Learning to Love Solitude (and Hate Oatmeal) on a 15,534-Mile Canadian Trek
In 2015, independent Canadian filmmaker Dianne Whelan embarked on what is now known as the Trans-Canada Trail, a nearly 17,000-mile recreational trail that spans green trails, roads and waterways in the Atlantic to Pacific and north to the Arctic Ocean. On August 1, along with her parents, partner and friends, Mrs Whelan, 56, walked the last few meters to become the first person to complete the continuous trail (minus a few spur trails) that connects the three oceans of land and water. She plans to produce a documentary, “500 Days in the Wild”, detailing her six-year experience.
As a documentary maker of Mount Everest base camp and an Arctic expedition, Ms. Whelan had experienced extreme climates. But the Trans Canada Trail tested his mental and emotional strength, as well as his physical perseverance, including encounters with bears, thousands of solo kilometers, and countless amounts of oatmeal. Until the pandemic, her journey included stops along the way, often in Indigenous communities, where she collaborated with other artists. For a year and a half, she has been doing it alone, with the help of her partner, Louisa Robinson, who provides her with the food.
A few days before completing the course, she hoisted her canoe ashore on the Sunshine Coast of British Columbia, where she is normally based, just north of Vancouver, to talk about her adventure. The following are excerpts from the conversation, edited for clarity.
What made you decide to do the whole route?
As a storyteller, I really loved the metaphor of the trail being that umbilical cord that connected us all. When I left I thought that whatever we needed to know we had forgotten as a culture, at least in western culture. That somehow we had lost our connection to the web of life and the future. I called it an ecological pilgrimage.
What means of transport did you use?
About 10,000 kilometers (over 6,200 miles) I rowed. I paddled on Lake Superior. I paddled from Alberta to the Arctic Ocean. And right now I’m on the Salish Sea. When I am not paddling I am on land trails. Old railway lines are great because they never have a steep slope. In the winter, I would snowshoe or cross-country ski pulling a sled. Some were dirt roads and in those cases I rode a mountain bike. I was able to do these things because of human kindness. It was just meeting people, sharing the story, and people being like, “Hey, Uncle Joe drives this way, he can take your canoe.” It was very popular. I learned this beautiful story from an elder in the Mi’kmaq Aboriginal community, Danny Paul, who said that we are like trees. On the surface, each tree appears to be alone. Below the surface, all the trees in a forest are connected.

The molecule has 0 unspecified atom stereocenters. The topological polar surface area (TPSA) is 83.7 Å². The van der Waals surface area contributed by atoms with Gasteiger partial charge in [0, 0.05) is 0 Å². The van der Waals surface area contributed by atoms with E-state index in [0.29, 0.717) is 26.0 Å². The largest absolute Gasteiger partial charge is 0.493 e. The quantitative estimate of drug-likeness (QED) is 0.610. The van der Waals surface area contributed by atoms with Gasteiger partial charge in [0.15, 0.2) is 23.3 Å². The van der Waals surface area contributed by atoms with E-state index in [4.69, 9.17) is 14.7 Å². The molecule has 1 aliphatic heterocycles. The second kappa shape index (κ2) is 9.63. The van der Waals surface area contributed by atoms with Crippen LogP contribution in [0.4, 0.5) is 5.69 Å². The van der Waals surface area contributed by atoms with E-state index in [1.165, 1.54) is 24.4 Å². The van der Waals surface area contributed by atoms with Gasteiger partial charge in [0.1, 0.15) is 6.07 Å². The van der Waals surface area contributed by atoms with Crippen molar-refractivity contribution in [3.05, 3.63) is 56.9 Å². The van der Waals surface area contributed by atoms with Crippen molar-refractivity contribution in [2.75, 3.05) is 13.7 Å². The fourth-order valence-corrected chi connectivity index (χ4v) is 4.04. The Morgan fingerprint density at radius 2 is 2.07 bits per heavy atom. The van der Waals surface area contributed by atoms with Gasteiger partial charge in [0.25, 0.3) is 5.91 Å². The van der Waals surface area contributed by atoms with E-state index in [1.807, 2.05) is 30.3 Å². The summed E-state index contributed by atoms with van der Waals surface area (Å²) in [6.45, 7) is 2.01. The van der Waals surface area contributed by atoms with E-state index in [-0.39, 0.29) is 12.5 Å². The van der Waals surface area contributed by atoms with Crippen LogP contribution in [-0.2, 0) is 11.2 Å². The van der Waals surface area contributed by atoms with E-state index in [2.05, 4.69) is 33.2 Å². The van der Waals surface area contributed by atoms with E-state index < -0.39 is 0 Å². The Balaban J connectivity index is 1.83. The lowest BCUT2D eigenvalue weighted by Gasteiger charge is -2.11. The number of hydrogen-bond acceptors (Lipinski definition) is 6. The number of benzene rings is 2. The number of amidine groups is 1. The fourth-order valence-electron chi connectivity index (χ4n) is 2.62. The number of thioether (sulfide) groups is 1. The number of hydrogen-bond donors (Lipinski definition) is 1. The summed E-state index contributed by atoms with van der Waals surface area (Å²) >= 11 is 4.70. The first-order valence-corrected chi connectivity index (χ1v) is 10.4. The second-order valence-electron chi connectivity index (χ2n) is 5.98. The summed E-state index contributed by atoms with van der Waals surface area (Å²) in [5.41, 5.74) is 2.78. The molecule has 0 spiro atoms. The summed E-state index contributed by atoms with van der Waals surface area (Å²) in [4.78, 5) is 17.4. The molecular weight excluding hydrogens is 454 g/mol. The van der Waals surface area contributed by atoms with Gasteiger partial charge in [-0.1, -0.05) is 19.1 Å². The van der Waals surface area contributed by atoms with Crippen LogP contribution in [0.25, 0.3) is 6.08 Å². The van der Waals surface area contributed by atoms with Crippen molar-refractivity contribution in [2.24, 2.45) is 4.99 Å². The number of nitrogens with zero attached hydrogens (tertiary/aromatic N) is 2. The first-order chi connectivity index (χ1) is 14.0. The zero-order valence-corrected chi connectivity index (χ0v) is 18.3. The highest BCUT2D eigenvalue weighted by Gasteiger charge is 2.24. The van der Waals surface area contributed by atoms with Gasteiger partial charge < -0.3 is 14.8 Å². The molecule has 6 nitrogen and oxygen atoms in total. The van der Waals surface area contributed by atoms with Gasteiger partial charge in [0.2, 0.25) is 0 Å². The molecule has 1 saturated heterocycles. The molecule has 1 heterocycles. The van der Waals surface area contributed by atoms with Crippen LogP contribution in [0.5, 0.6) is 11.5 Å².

How did you manage to be alone for so long? Were you there continuously?
I like to say that loneliness reveals what a mirror cannot. I left with fear like any woman who goes out into the woods. But because this fear was never founded, this fear eventually disappeared. It was a very humbling experience; Certainly paddling on Lake Superior is so humbling to feel so fragile alone on these vast waters. Something old woke up in me and all of a sudden I started to feel more connected to life than I ever had before. I was not on the water paddling, I was with the water paddling. We remind you that humans actually represent 0.001% of life on Earth and that we are part of this incredible web of life. The only things I never developed affection for were ticks and black flies.
Since leaving, the house has been the trail. The first few years I tried to get through the winter. One of the old people I had met, a Cree woman, wrote to me and told me that we do not travel in the winter. This is when you create art, share stories, cook food. After getting that bit of wisdom, I was off track for about five weeks this winter. It’s never about athletic success. It’s like the old tale of the rabbit and the turtle. The turtle ends the trip. The rabbit burns itself. I dropped the bunny costume and put on the turtle shell.
Are you super fit? How did you prepare?